Retail investors could be in for a shock when they open their quarter-end mutual fund reports next week - and find out how much money they've lost on corporate bonds in the last month.
The sell-off was sparked by Federal Reserve Chairman Ben Bernanke on May 22, when he began talking about ending the Fed's stimulus plan and immediately turned a red-hot market sour.
Corporate bonds, which till then had gained 0.72% for the year based on the Barclays investment-grade index, have now lost 3.74% in 2013 - a staggering 450bp U-turn in just four weeks.
Spread-based products - investments whose value is tied to the interest rates on US Treasuries - have been pummeled as yields have spiked since Bernanke's remarks.
And while that may partly be good news for large institutional investors who see opportunities to buy as prices have plunged, even they will be watching to see how retail buyers react when quarterly statements come - and the dire current state of their bond holdings kicks in.
"The level to which investment grade corporate bonds are interest rate sensitive will certainly be an eye-opener to many total return investors when they open up their quarterly statements on June 30," said Edward Marrinan, head of Royal Bank of Scotland's US research.
"That means there is a risk that we will see further pressure on valuations, as those investors reduce their exposure."
According to fund-tracking firm Lipper, investment-grade corporate bond funds have seen net outflows in two of the last three weeks.
Much of that sell-off has been driven by institutional investors themselves that have needed to raise funds in case of redemptions in the current environment at quarter-end.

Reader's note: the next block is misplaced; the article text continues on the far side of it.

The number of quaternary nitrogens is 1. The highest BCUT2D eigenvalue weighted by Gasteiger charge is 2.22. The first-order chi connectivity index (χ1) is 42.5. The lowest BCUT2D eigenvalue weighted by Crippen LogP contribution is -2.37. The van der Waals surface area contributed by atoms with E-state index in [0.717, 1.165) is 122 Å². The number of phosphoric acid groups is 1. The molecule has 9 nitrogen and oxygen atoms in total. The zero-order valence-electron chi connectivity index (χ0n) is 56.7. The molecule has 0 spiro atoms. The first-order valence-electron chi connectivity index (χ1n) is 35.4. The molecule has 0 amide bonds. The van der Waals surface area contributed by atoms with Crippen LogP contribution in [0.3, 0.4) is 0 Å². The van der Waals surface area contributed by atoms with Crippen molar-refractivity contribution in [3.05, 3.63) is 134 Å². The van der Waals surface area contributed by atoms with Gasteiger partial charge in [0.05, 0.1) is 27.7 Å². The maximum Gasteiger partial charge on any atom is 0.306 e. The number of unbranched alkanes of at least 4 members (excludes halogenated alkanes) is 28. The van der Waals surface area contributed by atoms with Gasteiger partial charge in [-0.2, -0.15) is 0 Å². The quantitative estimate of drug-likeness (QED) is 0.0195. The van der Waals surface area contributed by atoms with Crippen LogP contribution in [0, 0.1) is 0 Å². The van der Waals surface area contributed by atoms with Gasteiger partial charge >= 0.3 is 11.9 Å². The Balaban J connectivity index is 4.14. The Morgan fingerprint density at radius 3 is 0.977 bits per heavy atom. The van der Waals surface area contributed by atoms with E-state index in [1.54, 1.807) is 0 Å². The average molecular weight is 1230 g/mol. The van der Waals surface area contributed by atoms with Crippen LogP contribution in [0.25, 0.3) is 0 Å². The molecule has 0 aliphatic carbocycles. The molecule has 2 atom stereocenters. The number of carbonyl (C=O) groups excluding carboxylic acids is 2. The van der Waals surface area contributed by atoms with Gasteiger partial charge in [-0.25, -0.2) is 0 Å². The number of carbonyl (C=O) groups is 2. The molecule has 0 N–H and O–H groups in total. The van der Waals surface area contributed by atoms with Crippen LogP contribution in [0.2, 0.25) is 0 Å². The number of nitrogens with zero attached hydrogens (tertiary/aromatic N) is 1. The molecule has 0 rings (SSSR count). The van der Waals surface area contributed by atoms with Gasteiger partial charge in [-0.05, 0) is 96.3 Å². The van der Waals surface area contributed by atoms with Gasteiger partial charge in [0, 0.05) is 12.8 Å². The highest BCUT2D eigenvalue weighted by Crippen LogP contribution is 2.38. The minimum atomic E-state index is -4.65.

But retail investors could also start leaving in droves if they are badly shocked by next week's numbers - and if rates continue to lurch from bad to worse.
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The yield on the benchmark 10-year Treasury widened another 10bp from Friday to Monday - it hit 2.65%, the highest in nearly two years - especially hurting some of the newest bond issues.
The first-ever bonds from Apple, for example - US$17 billion issued at the end of April - have shed nearly three-quarters of a billion dollars in value since then.
For now, bankers and strategists say, investors are not reaching for the eject button just yet.
"There is obviously a significant amount of volatility and some poor performance [in the investment grade market]," said Andrew Karp, head of investment grade corporate bond syndicate for the Americas at Bank of America Merrill Lynch.
"But the sense we get talking to investors is that there is far from any panic," he said.
Some of the biggest bond fund managers are already nibbling at some oversold morsels at the higher quality end of the bond market.
"This is not going to be a situation where people will look back and think: wow, it was the end of the cycle, we should have sold," said Ashish Shah, head of global credit investment at AllianceBernstein.
"This is a buying opportunity."